Thursday, May 13, 2010

Cracking Down

Its been a little while since I've given an update on the protests, so I guess this is a good time. Up until the beginning of the week, it looked as though the protests were going to end peacefully and the city would return to a semblance of order.  Well, that illusion is shattered.

The red shirt leaders had expressed support for the Prime Minister's five point plan and November elections.  The PM pressed them to end the rally, and it appears as if there was a split in the red leadership; some wanted to end the rally, while others did not.  It is not know for certain what former Prime Minister Thaksin's opinion was on the proposal, but since it did not appear to benefit him by eliminating his legal trouble or ending his political ban, my guess is that he was not an enthusiastic supporter.

On Sunday, the PM told the red shirts that he wanted to know by Monday if the red shirts would support the road map, and to announce when they would end the rally.  They responded with their "red map", which included having the PM and deputy PM investigated for the April 10th shootings.  They said that they would end the rally when the deputy PM Suthep turned himself over to the police for his role in the April 10th rally.

Its a funny thing when you promise to do something if your opponent meets a demand that you are certain they will reject.  Well, the deputy PM turned himself into the police on the charges.  The red shirts cried foul, saying that he had not turned himself over to the correct police department, so they said they wouldn't end the rally.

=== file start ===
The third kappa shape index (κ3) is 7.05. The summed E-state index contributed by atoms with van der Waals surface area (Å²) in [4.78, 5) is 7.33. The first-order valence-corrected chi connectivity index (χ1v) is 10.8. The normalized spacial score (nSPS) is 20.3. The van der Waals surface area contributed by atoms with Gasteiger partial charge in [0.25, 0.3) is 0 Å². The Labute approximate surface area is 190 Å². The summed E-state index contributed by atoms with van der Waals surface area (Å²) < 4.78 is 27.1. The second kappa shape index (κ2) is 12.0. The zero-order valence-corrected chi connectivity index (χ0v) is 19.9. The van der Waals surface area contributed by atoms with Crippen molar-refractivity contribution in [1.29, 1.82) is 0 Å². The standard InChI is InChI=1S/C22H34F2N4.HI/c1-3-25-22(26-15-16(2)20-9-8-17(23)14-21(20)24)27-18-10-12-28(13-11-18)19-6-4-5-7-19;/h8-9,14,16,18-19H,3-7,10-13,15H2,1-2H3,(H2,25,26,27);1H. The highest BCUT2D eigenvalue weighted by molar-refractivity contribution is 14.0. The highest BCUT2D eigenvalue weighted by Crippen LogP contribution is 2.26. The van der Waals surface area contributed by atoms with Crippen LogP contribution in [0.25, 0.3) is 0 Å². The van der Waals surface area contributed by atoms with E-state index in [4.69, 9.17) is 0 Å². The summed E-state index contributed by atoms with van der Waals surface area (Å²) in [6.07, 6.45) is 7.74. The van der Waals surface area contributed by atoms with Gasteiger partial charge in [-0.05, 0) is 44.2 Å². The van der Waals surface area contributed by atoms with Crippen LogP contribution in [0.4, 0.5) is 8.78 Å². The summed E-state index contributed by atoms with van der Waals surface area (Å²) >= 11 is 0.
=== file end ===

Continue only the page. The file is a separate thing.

This evening, the police surrounded the protest area, turned off the water and all telephone service.  They are letting people leave the rally site, but will not let anyone in.  The electricity has not yet been shut off, so as to try to minimize the impact on residents in the area.

Around 7:30 p.m., things took a serious turn as the red shirt leader, Maj. Gen. Kattiya Sawasdipol, known as Seh Dang (red shirt) was shot in the head by a gunman.  He is at the hospital in critical condition. 

The next few days are going to be tense, as it seems as though the government is going to try to end the rally.  The military has been reluctant to use force to break up the protests.  I'm not sure if this signals a willingness to use force, or if the shootings were isolated.  In fact, we don't know for certain that the gunman who shot Seh Daeng was associated with the army, police or government. 

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